Fish and Wildlife Service downgrade nene from endangered to threatened

  • Nene stroll through native dryland forest plants at Puu Waawaa.

  • A nene family strolls along at Puu Waa Waa. (Photos by Laura Ruminski/West Hawaii Today File Photo)

  • A nene strolls through native dryland forest plants at Puu Waawaa. (Laura Ruminski/West Hawaii Today File Photo)

KAILUA-KONA — Hawaii’s state bird is no longer on the edge of extinction.

The U.S. Fish and Wildlife Service said the U.S. Secretary of the Interior David Bernhardt will announce today on Oahu the downgrading of the nene, or the Hawaiian goose, from endangered status to threatened.

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The U.S. Fish and Wildlife Service credits the new status to a successful captive breeding program, rigorous habitat restoration, and active management strategies as the reason why nene have once again begun to thrive throughout the state.

Nene are Hawaii’s only native goose, and are descended from Canadian geese that arrived on the islands around 500,000 years ago. By 1949, nene had almost became extinct, with only 30 wild nene left throughout the Hawaiian islands.

The population of nene was drastically reduced by introduced predators such as mongooses, cats and dogs; by foraging animals such as cattle, goats and pigs; by hunters; by introduced plants which compete with native food and cover plants; and by loss of lowland habitat.

Jean DeMercer Breese, of North Kohala, whose husband, the late-Paul Breese, was actively involved in the nene conservation effort, said she is “cautiously optimistic” about the new status for the nene.

“I’m concerned and I’m happy that the population has greatly increased,” DeMercer Breese said. “I want people to be educated that we need to protect the nene. I understand that it will make it easier for general populations to approach the nene, but we need to respect their ability to remain wild and the space they do need.”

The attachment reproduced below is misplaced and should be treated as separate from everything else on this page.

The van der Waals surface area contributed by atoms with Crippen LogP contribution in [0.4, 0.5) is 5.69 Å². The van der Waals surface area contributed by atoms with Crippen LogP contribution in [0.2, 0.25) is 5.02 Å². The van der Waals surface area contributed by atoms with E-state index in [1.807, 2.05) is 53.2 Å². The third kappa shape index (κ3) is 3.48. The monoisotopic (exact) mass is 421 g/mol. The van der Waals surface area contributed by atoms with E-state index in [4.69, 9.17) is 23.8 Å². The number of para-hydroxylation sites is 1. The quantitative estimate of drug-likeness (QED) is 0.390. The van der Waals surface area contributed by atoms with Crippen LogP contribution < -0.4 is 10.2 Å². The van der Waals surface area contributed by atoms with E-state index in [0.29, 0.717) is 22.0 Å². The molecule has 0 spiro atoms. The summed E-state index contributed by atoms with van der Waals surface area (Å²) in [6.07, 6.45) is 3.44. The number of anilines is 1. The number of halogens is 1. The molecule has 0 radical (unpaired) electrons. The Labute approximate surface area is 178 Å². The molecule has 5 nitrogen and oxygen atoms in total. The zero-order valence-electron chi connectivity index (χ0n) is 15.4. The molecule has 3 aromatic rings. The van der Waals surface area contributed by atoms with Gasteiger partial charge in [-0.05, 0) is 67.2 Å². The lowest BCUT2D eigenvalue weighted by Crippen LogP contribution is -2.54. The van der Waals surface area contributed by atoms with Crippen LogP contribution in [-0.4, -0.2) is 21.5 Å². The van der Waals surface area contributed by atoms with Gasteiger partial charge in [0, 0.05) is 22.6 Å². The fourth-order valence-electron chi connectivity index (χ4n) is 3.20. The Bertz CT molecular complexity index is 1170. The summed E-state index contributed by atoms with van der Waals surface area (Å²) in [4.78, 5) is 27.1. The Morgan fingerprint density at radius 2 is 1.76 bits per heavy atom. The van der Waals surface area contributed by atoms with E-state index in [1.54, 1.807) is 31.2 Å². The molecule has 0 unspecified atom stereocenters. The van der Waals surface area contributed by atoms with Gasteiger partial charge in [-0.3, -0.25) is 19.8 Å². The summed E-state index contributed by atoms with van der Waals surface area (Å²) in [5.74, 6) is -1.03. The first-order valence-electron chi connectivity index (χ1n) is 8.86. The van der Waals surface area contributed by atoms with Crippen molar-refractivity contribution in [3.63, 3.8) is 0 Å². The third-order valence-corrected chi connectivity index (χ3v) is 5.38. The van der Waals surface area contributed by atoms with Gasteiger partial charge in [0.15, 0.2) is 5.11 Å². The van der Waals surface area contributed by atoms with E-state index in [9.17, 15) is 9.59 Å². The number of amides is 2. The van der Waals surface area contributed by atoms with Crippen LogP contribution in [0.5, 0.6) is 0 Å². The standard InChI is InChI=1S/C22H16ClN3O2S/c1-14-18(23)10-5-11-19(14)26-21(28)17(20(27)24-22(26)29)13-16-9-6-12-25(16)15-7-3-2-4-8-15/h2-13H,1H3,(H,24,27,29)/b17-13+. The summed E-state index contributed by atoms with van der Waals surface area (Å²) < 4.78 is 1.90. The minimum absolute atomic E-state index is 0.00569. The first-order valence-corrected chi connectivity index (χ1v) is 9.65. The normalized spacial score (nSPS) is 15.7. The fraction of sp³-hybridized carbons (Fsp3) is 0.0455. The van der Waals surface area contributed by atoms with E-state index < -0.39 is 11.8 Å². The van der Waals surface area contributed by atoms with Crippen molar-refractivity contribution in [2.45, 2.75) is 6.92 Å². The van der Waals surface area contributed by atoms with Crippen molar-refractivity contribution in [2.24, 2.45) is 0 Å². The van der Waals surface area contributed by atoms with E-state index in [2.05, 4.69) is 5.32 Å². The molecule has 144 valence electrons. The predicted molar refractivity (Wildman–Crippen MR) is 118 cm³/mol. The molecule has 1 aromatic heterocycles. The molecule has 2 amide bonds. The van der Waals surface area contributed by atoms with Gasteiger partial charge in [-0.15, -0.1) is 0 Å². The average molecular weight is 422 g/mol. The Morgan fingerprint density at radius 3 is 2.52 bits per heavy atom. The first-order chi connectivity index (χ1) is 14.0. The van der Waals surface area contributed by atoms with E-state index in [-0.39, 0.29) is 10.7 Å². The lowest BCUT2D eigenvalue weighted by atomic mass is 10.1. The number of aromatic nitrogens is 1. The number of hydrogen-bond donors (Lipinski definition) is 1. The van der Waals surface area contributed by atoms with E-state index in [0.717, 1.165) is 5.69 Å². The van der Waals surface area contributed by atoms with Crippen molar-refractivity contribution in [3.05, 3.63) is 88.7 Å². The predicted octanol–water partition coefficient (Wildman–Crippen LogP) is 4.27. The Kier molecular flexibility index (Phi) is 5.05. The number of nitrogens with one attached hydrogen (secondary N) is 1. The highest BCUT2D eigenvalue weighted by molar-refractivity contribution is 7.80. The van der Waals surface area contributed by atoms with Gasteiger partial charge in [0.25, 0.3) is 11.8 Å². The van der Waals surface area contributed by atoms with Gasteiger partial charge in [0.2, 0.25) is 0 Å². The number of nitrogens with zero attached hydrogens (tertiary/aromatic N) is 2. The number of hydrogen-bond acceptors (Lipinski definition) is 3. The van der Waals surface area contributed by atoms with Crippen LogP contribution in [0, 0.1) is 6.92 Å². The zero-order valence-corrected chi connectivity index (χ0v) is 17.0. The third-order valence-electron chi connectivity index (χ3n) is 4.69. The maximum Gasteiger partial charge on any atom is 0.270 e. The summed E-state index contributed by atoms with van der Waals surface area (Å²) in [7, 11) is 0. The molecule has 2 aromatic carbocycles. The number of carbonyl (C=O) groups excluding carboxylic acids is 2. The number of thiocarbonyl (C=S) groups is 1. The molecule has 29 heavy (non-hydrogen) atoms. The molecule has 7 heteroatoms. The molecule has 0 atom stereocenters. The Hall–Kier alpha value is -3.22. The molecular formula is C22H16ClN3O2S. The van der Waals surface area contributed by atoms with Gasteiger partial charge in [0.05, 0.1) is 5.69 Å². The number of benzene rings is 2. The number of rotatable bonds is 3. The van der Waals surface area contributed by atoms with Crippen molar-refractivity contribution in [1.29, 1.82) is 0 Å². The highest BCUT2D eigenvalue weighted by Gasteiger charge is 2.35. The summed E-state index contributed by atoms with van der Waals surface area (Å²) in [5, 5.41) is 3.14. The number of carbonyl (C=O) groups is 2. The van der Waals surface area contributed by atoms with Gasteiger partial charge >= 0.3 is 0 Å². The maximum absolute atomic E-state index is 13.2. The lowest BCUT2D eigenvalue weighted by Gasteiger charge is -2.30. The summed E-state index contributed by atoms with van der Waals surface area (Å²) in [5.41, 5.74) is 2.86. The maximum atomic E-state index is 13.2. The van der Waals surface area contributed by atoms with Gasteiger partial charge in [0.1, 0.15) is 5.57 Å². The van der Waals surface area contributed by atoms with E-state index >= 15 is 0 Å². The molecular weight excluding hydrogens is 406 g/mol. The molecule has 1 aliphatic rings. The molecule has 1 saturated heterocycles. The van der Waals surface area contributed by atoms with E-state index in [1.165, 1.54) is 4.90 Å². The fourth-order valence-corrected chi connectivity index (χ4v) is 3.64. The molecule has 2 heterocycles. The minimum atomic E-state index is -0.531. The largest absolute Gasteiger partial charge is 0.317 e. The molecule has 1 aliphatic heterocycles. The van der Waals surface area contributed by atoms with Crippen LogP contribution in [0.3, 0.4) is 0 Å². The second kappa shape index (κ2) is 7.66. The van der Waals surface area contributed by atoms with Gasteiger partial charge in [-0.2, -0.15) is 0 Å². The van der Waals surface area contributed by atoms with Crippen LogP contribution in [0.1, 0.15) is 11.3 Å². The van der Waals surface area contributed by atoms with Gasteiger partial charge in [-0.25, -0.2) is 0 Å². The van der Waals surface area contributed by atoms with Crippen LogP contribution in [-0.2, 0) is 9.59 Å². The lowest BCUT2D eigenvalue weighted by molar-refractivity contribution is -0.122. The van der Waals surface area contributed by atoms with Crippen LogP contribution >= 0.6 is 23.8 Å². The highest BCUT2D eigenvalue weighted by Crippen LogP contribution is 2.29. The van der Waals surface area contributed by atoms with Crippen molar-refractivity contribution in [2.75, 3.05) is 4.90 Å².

Breese, the first director of the Honolulu Zoo, started the Nene Restoration Project in 1949.

The project established the first nene rearing facility in the Pohakuloa area on Hawaii Island, which began breeding captive nene from Herbert Shipman’s captive flock. Captive birds were first used in order to not disturb the few remaining wild birds.

Over a 30-year period, 1,699 nene were raised at the facility.

Breese was also vice chairman of the Conservation Council of Hawaii, the commission that pushed to name the nene the official bird of Hawaii. The resolution passed in 1957.

In his book, “The Honolulu Zoo: Waikiki’s Wildlife Treasure 1915-2015” Breese wrote “successfully restoring these formerly exceedingly rare birds into the wild has been a deeply rewarding experience.”

In 2018, U.S. Fish and Wildlife Service began the process to downgrade the nene to threatened after a count of more than 2,800 nene in the state, with 1,095 nene found on Hawaii Island.

Species listed as endangered are species in danger of extinction throughout all or a significant portion of its range. A species listed as threatened means a species that is likely to become endangered within the foreseeable future.

All of the protections of the Federal Endangered Species Act of 1973 are provided to endangered species. Many of those protections also are available to threatened species. The U.S. Fish and Wildlife Service has the authority to determine which protections should apply to each threatened species in order to tailor the protections to best meet the threatened species’ recovery needs.

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Even with their news of the population recovery, nene still have a long way to go before their population is fully recovered.

“I really want people to understand that the nene still need to be protected and they still need to be respected,” DeMercer Breese said.

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